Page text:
Mixed interface-tracking/interface-capturing technique for computation of moving objects in multiple fluids
Ungor, Mehmet Kerim
Akin, John Edward.
Doctor of Philosophy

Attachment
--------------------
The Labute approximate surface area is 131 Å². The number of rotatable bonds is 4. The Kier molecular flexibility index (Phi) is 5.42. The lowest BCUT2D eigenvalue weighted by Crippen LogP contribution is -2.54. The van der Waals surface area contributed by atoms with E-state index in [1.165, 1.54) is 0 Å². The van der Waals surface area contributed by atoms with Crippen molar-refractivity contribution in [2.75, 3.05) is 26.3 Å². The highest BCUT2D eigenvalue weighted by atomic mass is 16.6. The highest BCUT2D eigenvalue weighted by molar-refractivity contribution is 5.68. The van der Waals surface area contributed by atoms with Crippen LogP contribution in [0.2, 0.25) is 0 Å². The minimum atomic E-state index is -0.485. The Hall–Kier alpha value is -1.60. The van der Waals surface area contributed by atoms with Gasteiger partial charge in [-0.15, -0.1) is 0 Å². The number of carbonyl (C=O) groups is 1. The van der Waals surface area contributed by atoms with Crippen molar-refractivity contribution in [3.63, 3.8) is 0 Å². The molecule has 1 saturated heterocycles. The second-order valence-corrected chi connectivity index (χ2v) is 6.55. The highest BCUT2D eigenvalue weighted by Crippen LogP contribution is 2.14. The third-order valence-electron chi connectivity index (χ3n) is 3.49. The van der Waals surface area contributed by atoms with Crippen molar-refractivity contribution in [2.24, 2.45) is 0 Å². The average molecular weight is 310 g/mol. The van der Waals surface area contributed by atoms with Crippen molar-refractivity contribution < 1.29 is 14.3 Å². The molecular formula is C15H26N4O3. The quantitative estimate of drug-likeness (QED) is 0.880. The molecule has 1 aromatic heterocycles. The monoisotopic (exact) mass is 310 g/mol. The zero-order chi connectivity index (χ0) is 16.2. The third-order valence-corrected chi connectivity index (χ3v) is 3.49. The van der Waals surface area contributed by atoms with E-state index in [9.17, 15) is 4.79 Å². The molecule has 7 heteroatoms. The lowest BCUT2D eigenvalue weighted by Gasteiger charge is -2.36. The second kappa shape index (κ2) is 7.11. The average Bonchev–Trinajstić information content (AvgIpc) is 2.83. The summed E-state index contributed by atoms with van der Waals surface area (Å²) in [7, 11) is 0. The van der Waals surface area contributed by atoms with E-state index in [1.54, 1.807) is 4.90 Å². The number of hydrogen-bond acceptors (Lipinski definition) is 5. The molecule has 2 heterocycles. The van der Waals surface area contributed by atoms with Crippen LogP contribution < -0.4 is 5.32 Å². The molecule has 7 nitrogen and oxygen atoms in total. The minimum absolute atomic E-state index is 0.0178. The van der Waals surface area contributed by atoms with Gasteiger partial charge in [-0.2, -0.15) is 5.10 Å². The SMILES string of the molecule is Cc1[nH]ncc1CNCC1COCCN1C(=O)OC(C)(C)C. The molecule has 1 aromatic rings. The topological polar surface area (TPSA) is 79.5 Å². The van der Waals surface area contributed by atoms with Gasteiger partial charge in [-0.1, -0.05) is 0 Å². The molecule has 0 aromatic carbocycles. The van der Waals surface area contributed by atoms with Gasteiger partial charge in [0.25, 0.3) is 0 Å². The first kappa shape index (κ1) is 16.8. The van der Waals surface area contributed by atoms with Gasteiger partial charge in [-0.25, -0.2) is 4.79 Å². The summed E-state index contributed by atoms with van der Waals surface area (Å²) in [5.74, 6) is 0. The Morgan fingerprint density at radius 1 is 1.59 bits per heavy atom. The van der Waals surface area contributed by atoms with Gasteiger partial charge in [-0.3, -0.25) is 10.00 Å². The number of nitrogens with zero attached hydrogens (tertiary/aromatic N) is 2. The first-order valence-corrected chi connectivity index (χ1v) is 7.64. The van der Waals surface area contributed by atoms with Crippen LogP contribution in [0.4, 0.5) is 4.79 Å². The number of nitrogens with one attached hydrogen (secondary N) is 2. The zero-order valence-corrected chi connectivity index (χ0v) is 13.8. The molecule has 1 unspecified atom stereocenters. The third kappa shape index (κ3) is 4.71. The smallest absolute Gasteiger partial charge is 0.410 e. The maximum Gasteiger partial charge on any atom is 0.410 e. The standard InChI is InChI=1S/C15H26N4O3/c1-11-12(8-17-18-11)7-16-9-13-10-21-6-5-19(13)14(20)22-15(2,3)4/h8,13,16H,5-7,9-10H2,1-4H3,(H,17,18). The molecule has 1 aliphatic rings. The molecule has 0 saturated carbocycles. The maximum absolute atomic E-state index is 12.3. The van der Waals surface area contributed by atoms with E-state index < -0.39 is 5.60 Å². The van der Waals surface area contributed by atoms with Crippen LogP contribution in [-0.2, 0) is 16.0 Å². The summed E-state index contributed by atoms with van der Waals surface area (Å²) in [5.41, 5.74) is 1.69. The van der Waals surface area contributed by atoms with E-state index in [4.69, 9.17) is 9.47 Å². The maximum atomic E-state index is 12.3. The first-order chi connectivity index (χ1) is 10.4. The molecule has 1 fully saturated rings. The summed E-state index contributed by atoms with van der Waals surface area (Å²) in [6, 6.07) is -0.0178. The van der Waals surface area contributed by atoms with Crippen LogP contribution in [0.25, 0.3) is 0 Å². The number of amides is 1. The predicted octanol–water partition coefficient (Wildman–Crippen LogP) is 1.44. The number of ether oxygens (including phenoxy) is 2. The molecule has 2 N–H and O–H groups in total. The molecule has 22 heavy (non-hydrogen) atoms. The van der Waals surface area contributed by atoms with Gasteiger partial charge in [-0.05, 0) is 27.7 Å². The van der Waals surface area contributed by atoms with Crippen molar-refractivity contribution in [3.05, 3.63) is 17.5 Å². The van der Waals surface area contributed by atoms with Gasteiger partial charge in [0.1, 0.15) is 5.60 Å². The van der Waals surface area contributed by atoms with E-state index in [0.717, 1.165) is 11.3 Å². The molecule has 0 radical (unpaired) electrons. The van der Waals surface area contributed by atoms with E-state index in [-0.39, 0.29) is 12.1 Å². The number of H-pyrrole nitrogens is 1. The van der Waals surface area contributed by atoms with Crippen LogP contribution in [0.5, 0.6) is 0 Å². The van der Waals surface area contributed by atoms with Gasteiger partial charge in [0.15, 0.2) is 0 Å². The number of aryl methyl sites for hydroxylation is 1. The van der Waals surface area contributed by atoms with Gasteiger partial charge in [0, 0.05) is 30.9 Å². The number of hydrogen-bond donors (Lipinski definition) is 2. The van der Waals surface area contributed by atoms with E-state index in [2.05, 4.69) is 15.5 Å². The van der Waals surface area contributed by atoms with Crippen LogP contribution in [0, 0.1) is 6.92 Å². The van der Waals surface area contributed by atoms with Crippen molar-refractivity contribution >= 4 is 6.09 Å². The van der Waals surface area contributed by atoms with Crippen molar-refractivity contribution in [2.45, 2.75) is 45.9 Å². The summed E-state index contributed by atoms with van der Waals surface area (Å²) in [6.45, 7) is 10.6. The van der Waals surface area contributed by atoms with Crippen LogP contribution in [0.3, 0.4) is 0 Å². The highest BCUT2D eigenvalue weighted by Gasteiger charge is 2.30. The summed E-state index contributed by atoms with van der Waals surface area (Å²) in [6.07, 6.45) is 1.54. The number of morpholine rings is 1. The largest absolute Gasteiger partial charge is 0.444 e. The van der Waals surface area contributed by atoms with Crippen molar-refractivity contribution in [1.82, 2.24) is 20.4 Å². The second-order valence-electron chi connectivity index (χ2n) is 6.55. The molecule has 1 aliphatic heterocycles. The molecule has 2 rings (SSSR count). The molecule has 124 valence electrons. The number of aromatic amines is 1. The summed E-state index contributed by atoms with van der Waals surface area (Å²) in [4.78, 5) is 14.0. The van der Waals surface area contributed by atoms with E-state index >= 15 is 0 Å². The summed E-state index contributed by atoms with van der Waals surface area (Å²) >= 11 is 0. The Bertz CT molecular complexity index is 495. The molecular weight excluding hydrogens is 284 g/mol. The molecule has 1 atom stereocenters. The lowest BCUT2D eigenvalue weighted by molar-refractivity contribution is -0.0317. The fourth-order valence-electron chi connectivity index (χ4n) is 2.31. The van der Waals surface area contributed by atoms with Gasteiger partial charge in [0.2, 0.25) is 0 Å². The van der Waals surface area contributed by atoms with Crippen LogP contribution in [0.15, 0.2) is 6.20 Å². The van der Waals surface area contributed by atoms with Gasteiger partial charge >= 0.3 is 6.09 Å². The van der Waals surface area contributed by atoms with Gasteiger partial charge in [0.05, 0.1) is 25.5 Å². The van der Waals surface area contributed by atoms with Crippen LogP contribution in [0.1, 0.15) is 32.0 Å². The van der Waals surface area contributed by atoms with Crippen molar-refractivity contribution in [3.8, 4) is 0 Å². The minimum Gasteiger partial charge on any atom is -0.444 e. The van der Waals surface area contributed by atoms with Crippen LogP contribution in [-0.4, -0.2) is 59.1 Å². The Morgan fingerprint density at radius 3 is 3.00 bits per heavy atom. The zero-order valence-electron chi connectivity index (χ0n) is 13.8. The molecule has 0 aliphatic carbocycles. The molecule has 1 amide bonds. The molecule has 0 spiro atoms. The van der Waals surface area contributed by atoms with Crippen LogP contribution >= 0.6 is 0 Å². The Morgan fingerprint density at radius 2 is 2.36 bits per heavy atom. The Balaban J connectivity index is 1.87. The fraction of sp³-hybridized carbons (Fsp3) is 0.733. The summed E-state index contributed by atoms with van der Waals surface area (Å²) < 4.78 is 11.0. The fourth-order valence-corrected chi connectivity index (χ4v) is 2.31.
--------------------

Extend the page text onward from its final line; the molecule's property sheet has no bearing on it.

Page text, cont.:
We present here for the first time a successful 3D implementation of the Edge-Tracked Interface Locator Technique (ETILT) over the Deforming Spatial-Domain/Stabilized Space-Time (DSD/SST) formulation thus allowing the simulation of moving objects in multiple fluid flows. While the DSD/SST technique allows us to track solid-fluid interfaces, ETILT lets us capture fluid-fluid interfaces accurately, forming one approach to Mixed Interface-Tracking/Interface-Capturing Technique (MITICT). Based on the well-known Volume-of-Fluid (VOF) method where the interface location is captured with an interface function governed by the advection equation, in ETILT an edge representation is formed over the nodal representation to increase accuracy. Several different approaches are discussed to project from the nodal level to the edge level and vice versa accurately and efficiently. The reverse projection from the edge to the node level is established through a penalty formulation which ensures that the accuracy obtained in the edge level is passed correctly to the node level. A 3D volume conservation scheme based on tetrahedral elements that uses accuracy gained in the edge representation is introduced to prevent the volume errors present in the standard Volume of Fluid (VOF) method. The different projection strategies, the 3D tetrahedral volume conservation scheme, and the MITICT formulation is tested through several numerical problems. The numerical scheme is evaluated using the well-known broken dam problem. The results not only agree very well with the literature, but prove to be insightful. The collapse of a cylindrical water column is computed to add the literature an easy to reproduce 3D benchmark problem in free surface flows. In order to deal with sharp corners and flows where the interface hits a wall, improvements are suggested and presented by the filling of a step mold problem. Lastly, the method's capability to model moving objects in multiple fluid environments is presented by the simulation of an oscillating cylinder through the interface between water and air.